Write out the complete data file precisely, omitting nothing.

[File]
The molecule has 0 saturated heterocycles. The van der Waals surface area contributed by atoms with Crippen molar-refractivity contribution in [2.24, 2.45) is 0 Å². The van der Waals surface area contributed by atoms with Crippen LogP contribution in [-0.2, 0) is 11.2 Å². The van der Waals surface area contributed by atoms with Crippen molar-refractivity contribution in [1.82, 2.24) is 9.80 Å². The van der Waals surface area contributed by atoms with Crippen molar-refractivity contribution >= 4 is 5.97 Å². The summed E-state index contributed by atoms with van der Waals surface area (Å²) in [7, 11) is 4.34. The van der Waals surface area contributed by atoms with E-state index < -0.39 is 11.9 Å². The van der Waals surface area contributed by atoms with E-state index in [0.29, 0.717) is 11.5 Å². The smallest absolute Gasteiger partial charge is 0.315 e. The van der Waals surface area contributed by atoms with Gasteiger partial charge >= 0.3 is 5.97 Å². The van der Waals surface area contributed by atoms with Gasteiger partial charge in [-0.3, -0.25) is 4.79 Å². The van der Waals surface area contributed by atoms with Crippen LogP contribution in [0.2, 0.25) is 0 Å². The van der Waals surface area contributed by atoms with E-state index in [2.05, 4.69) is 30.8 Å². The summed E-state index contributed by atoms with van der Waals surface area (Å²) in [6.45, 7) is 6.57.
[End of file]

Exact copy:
The molecule has 0 saturated heterocycles. The van der Waals surface area contributed by atoms with Crippen molar-refractivity contribution in [2.24, 2.45) is 0 Å². The van der Waals surface area contributed by atoms with Crippen LogP contribution in [-0.2, 0) is 11.2 Å². The van der Waals surface area contributed by atoms with Crippen molar-refractivity contribution in [1.82, 2.24) is 9.80 Å². The van der Waals surface area contributed by atoms with Crippen molar-refractivity contribution >= 4 is 5.97 Å². The summed E-state index contributed by atoms with van der Waals surface area (Å²) in [7, 11) is 4.34. The van der Waals surface area contributed by atoms with E-state index < -0.39 is 11.9 Å². The van der Waals surface area contributed by atoms with E-state index in [0.29, 0.717) is 11.5 Å². The smallest absolute Gasteiger partial charge is 0.315 e. The van der Waals surface area contributed by atoms with Gasteiger partial charge >= 0.3 is 5.97 Å². The van der Waals surface area contributed by atoms with Gasteiger partial charge in [-0.3, -0.25) is 4.79 Å². The van der Waals surface area contributed by atoms with Crippen LogP contribution in [0.2, 0.25) is 0 Å². The van der Waals surface area contributed by atoms with E-state index in [2.05, 4.69) is 30.8 Å². The summed E-state index contributed by atoms with van der Waals surface area (Å²) in [6.45, 7) is 6.57.